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Friday, October 21, 2016

Banned Shakespearean Speech Advocates for Refugees


Because of the war in Syria and because of the election in the United States, immigration is very much in the news.  Canada has welcomed 25,000 Syrian refugees, but in the U.S. there is a lot of opposition to allowing Muslims into the country.  I was therefore interested in how a Shakespearean speech is being used to advocate for refugees.  Those unwilling to help refugees are found guilty of “mountainish inhumanity.”

Image result for the book of st thomas more “Imagine that you see the wretched strangers,
Their babies at their backs and their poor luggage,
Plodding to the ports and coasts for transportation”
                                The Book of Sir Thomas More (Act II, scene iv)

Xenophobia swept through England as 64,000 foreigners arrived in the country between 1330 and 1550 in search of better lives.  Locals blamed them for taking their jobs and distorting their culture.  Tensions reached a zenith on May 1, 1517, when riots broke out in London and a mob attacked the immigrants and looted their homes.  Thomas More, then the city’s deputy sheriff, tried to reason with the crowd.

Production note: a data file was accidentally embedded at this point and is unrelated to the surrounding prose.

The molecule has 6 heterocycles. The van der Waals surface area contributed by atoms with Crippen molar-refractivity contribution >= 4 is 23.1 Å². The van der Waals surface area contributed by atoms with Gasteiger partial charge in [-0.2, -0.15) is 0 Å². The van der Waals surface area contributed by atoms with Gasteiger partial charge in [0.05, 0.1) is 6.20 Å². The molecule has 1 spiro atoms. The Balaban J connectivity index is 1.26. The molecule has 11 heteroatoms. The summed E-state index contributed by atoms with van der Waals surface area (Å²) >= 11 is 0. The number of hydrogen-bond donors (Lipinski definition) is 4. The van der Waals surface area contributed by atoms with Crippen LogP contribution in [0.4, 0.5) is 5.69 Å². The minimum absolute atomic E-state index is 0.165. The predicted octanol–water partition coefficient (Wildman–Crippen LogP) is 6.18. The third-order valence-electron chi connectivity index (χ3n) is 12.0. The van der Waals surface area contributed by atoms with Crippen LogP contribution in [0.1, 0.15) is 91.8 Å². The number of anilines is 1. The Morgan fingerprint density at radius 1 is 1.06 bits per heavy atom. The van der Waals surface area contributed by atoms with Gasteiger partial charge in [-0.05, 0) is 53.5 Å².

This day, known as Evil May Day, is portrayed in a play titled The Book of Sir Thomas More written by Anthony Munday between 1596 and 1601.  Then Shakespeare, along with three other playwrights, was brought in to revise the script.  Shakespeare’s additions include 147 lines in the middle of the action, in which More addresses the anti-immigration rioters.  The Master of the Revels, Edmund Tilney, whose role included stage censorship, refused to allow the play to be performed because he was worried that the play’s depiction of riots would provoke civil unrest especially since England was experiencing another immigrant crisis with the arrival of French-speaking Protestant asylum seekers from France, Belgium and the Netherlands.

Interestingly, this is the only surviving play script to contain Shakespeare's handwriting. The manuscript can be seen at the British Library.